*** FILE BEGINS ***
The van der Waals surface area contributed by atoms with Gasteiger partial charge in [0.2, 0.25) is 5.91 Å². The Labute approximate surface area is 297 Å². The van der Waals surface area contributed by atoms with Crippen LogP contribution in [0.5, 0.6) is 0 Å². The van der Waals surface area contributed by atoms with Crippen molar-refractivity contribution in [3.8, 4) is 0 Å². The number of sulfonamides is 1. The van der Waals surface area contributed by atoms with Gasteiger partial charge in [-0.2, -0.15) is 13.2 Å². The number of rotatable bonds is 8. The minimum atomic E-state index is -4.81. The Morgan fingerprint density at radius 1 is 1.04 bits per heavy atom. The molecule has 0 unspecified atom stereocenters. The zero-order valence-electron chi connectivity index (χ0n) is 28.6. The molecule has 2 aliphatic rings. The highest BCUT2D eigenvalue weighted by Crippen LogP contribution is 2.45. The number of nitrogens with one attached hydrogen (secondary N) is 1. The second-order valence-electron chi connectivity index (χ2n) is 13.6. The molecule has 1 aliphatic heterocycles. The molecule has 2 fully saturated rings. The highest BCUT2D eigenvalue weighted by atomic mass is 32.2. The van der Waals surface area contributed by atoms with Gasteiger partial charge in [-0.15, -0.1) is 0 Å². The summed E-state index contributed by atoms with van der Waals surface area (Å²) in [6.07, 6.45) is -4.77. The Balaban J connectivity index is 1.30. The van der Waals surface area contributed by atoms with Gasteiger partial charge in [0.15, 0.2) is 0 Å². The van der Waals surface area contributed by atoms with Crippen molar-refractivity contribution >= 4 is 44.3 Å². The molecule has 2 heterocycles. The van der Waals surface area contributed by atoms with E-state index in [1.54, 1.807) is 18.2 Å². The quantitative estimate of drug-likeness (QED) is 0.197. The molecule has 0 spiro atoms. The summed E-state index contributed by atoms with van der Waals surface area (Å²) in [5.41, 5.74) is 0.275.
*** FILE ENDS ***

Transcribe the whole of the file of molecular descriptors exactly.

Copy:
The van der Waals surface area contributed by atoms with Gasteiger partial charge in [0.2, 0.25) is 5.91 Å². The Labute approximate surface area is 297 Å². The van der Waals surface area contributed by atoms with Crippen LogP contribution in [0.5, 0.6) is 0 Å². The van der Waals surface area contributed by atoms with Crippen molar-refractivity contribution in [3.8, 4) is 0 Å². The number of sulfonamides is 1. The van der Waals surface area contributed by atoms with Gasteiger partial charge in [-0.2, -0.15) is 13.2 Å². The number of rotatable bonds is 8. The minimum atomic E-state index is -4.81. The Morgan fingerprint density at radius 1 is 1.04 bits per heavy atom. The molecule has 0 unspecified atom stereocenters. The zero-order valence-electron chi connectivity index (χ0n) is 28.6. The molecule has 2 aliphatic rings. The highest BCUT2D eigenvalue weighted by Crippen LogP contribution is 2.45. The number of nitrogens with one attached hydrogen (secondary N) is 1. The second-order valence-electron chi connectivity index (χ2n) is 13.6. The molecule has 1 aliphatic heterocycles. The molecule has 2 fully saturated rings. The highest BCUT2D eigenvalue weighted by atomic mass is 32.2. The van der Waals surface area contributed by atoms with Gasteiger partial charge in [-0.15, -0.1) is 0 Å². The summed E-state index contributed by atoms with van der Waals surface area (Å²) in [6.07, 6.45) is -4.77. The Balaban J connectivity index is 1.30. The van der Waals surface area contributed by atoms with Gasteiger partial charge in [0.15, 0.2) is 0 Å². The van der Waals surface area contributed by atoms with Crippen molar-refractivity contribution >= 4 is 44.3 Å². The molecule has 2 heterocycles. The van der Waals surface area contributed by atoms with E-state index in [1.54, 1.807) is 18.2 Å². The quantitative estimate of drug-likeness (QED) is 0.197. The molecule has 0 spiro atoms. The summed E-state index contributed by atoms with van der Waals surface area (Å²) in [5.41, 5.74) is 0.275.